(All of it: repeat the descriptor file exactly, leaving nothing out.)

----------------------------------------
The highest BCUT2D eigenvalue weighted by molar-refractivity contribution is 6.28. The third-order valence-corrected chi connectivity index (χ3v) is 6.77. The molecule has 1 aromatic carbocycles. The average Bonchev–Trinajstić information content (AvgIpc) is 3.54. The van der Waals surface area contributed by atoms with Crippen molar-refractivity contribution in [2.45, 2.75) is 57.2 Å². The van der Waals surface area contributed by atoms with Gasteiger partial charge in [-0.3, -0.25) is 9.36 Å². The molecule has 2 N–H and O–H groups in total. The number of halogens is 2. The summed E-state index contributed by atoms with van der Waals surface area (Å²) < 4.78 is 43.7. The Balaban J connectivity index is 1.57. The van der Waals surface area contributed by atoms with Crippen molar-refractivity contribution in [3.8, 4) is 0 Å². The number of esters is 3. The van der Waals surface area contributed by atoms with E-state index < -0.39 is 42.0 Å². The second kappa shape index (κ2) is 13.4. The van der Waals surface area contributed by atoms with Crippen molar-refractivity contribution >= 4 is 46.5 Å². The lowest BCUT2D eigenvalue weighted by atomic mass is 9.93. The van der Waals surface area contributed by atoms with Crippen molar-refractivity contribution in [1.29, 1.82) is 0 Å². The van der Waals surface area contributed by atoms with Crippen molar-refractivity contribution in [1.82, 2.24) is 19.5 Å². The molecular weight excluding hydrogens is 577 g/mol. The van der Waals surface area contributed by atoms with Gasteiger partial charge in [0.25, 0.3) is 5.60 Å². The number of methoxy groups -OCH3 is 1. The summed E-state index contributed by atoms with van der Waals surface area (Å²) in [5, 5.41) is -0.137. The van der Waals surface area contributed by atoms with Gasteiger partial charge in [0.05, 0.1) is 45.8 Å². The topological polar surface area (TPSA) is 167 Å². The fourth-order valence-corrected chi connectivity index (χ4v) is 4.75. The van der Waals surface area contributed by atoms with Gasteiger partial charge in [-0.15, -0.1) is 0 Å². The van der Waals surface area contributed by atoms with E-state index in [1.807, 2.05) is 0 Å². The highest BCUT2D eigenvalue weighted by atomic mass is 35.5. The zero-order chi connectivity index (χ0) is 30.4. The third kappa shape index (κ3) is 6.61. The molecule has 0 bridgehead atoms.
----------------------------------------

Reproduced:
The highest BCUT2D eigenvalue weighted by molar-refractivity contribution is 6.28. The third-order valence-corrected chi connectivity index (χ3v) is 6.77. The molecule has 1 aromatic carbocycles. The average Bonchev–Trinajstić information content (AvgIpc) is 3.54. The van der Waals surface area contributed by atoms with Crippen molar-refractivity contribution in [2.45, 2.75) is 57.2 Å². The van der Waals surface area contributed by atoms with Gasteiger partial charge in [-0.3, -0.25) is 9.36 Å². The molecule has 2 N–H and O–H groups in total. The number of halogens is 2. The summed E-state index contributed by atoms with van der Waals surface area (Å²) < 4.78 is 43.7. The Balaban J connectivity index is 1.57. The van der Waals surface area contributed by atoms with Crippen molar-refractivity contribution in [3.8, 4) is 0 Å². The number of esters is 3. The van der Waals surface area contributed by atoms with E-state index < -0.39 is 42.0 Å². The second kappa shape index (κ2) is 13.4. The van der Waals surface area contributed by atoms with Crippen molar-refractivity contribution >= 4 is 46.5 Å². The lowest BCUT2D eigenvalue weighted by atomic mass is 9.93. The van der Waals surface area contributed by atoms with Crippen molar-refractivity contribution in [1.29, 1.82) is 0 Å². The van der Waals surface area contributed by atoms with Crippen molar-refractivity contribution in [1.82, 2.24) is 19.5 Å². The molecular weight excluding hydrogens is 577 g/mol. The van der Waals surface area contributed by atoms with Gasteiger partial charge in [0.25, 0.3) is 5.60 Å². The number of methoxy groups -OCH3 is 1. The summed E-state index contributed by atoms with van der Waals surface area (Å²) in [5, 5.41) is -0.137. The van der Waals surface area contributed by atoms with Gasteiger partial charge in [0.05, 0.1) is 45.8 Å². The topological polar surface area (TPSA) is 167 Å². The fourth-order valence-corrected chi connectivity index (χ4v) is 4.75. The van der Waals surface area contributed by atoms with Gasteiger partial charge in [-0.15, -0.1) is 0 Å². The van der Waals surface area contributed by atoms with E-state index in [1.807, 2.05) is 0 Å². The highest BCUT2D eigenvalue weighted by atomic mass is 35.5. The zero-order chi connectivity index (χ0) is 30.4. The third kappa shape index (κ3) is 6.61. The molecule has 0 bridgehead atoms.